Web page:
Water Supply Planning for Illinois
The availability and sustainability of an adequate and dependable water supply are essential for a society's public, environmental, and economic health. This important understanding led to the initiation, under direction of Executive Order 2006-01 in July 2006, of a three-year pilot program for comprehensive regional water -supply planning and management. Two areas were selected for pilot planning: an 11-county region in northeastern Illinois and a 15-county region extending across east-central Illinois. The State Scientific Surveys (the State Water and Geological Surveys) of the Institute of Natural Resource Sustainability were responsible for providing technical support to the two regions as well as analyzing the impact of future demand scenarios on available water resources. A Final Report is in production while maintenance of data-gathering and modeling activities continue. Presentations and more information on the project and the regional stakeholder committees can be found at: http://www.isws.illinois.edu/wsp/
Scenarios for water demand to the year 2050 were developed for each region. Because such demand predictions are uncertain, especially with a time-horizon of 40+ years, various assumptions were used to present a range of possible, plausible future water needs. Using population and economic growth projections and regional historical water withdrawal data collected and maintained by the Water Survey's Illinois Water Inventory Program (IWIP), three basic water demand scenarios were generated: a business-as-usual or baseline scenario, a low-resource-intensive scenario invoking conservation trends, and a more resource-intensive scenario assuming an increased per capita demand. County-level information on possible water needs for five water use sectors was prepared: public supply, self-supplied industrial/commercial, power, irrigation/agriculture, and self-supplied domestic. In addition, specific point-withdrawal (wells and surface intakes) data for each demand scenario were determined. This was especially important to the State Water Survey for incorporating into model simulations.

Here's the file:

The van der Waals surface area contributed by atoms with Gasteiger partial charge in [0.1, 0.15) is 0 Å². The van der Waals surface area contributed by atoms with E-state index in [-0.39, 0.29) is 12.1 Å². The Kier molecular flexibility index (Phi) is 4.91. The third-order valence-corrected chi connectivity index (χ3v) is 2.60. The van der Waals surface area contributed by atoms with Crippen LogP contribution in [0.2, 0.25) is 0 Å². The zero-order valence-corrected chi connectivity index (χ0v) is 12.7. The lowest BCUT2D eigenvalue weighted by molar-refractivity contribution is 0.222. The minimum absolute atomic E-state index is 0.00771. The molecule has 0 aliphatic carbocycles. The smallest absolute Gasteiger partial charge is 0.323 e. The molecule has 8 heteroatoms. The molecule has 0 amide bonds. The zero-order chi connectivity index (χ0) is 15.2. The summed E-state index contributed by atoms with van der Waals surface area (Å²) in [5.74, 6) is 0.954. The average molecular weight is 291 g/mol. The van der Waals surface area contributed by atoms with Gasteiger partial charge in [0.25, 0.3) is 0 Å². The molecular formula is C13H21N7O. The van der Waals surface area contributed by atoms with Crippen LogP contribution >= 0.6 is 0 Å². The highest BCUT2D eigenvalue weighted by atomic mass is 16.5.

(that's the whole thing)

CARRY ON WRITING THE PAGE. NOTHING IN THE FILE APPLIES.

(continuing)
Findings to Date: Modeling results indicate that for east-central Illinois, surface reservoir capacities are insufficient to meet increasing demands under drought conditions, and potentially limiting drawdown impacts on the Mahomet aquifer will be experienced in the Champaign County area. For northeast Illinois, Lake Michigan will continue to be the major water source; however, it cannot be relied upon to solve supply shortfalls much beyond its current service area. Model results suggest the deep bedrock aquifers beneath northeast Illinois are being pumped at unsustainable rates. Shifting groundwater withdrawals to shallow aquifers is important but not without problems, as increasing shallow groundwater withdrawals will impact wetlands and streamflow. Analysis suggests the Fox River can provide additional water to meet future demand. Water conservation is likely to be another key factor to reducing the need for additional water.
Selected Related Publications
Reports on water demand for each region were prepared by Dr. Ben Dziegielewski at SIU-Carbondale and by Wittman Hydro Planning Associates. Further, final reports have been prepared by each regional water supply planning stakeholder committee.
Reports for Northeastern Illinois can be found here: http://www.cmap.illinois.gov/watersupply/default.aspx
Reports for East-Central Illinois can be found here: http://www.rwspc.org/commproducts.htm